Animal Experimentation And Research

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Animal Experimentation and Research Common sense seems to dictate that the aim of medicine, vaccines, and surgeries are to improve our health, reduce and manage our pain and illnesses, and hopefully to live a longer life. With man wanting to learn more about the structure of the human body, he began experimenting on animals since using humans was considered unethical. According to the Professors of Pharmacology Badyal and Desai, animals are used in experimentation primarily for education, research, toxicology testing, and pharmacological use (257). The controversial debate about animals being used in medical research experiments and education dates back to the 1600’s (Badyal and Desai 257). During …show more content…
Throughout history animals have played a vital role in how the medical field has progressed. The animal biology education teacher Nuno Franco writes that humanity has been using animals “as models of their anatomy and physiology since the dawn of medicine” (239). For many years now, most biology classes in high school and college dissect animals to learn about anatomy and physiology. For the group of people who support and are in favor of animals used in experiments, animal dissection is a great example of education as a contribution. There is no denying that the use of animals in experiments has brought about great beneficial discoveries. Badyal agrees by stating, “ The greatest drug discoveries in the 19th and 20th centuries were possible due to the use of animals. Over the last century, every Nobel Prize for medical research has been dependent on animal research” (257). These people believe that the many future discoveries in medicine depend on the continued use of …show more content…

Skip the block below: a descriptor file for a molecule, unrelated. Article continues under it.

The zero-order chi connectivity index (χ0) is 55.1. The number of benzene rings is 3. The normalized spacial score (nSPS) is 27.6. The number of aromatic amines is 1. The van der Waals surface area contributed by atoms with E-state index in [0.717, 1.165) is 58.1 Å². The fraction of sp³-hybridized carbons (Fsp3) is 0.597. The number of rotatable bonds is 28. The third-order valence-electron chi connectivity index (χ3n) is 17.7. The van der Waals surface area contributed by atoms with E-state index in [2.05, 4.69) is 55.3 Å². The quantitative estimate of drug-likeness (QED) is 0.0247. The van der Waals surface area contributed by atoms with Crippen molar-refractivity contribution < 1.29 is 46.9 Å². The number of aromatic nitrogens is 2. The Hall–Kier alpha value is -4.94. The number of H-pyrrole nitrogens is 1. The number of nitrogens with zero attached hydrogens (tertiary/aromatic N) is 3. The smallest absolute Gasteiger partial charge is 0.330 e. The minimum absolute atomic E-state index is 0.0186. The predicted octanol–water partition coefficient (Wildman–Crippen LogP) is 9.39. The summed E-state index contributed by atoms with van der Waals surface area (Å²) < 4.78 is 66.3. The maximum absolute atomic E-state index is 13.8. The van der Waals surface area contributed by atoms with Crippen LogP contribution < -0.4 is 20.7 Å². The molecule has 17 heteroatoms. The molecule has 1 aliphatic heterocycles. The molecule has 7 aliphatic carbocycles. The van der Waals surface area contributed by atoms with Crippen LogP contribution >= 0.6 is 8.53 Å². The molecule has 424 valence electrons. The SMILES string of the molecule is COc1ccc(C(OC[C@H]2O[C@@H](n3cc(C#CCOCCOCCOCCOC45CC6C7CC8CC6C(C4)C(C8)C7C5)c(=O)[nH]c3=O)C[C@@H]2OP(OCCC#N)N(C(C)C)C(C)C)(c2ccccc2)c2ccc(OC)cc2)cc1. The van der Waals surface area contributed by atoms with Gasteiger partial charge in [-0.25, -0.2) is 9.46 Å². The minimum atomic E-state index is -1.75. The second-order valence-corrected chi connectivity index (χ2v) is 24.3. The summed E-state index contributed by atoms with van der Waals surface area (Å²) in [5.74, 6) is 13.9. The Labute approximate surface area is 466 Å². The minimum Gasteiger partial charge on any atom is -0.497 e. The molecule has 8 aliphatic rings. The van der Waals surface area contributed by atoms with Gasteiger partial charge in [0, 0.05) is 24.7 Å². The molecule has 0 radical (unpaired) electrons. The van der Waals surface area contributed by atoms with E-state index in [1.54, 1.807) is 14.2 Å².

On the other hand, this group wonders if there are any alternative methods that can replace the use of animals whenever it is possible. This group also believes that if there is a way that can limit the amount of pain and stress that an animal goes through, or even none at all during these experiments, shouldn’t we investigate and adopt this process? Doke and Dhawale, pharmacological researchers, agree when they write, “Alternatives to animal testing were proposed to overcome some of the drawbacks associated with animal experiments and avoid the unethical procedures” (2). W.M.S. Russell and R.L. Burch made the first proposition of alternatives clear in 1959 with their idea of the 3 Rs (Blakemore et al. 948). Singh, a professor of pharmacology, describes in his article what the 3 Rs are and what they

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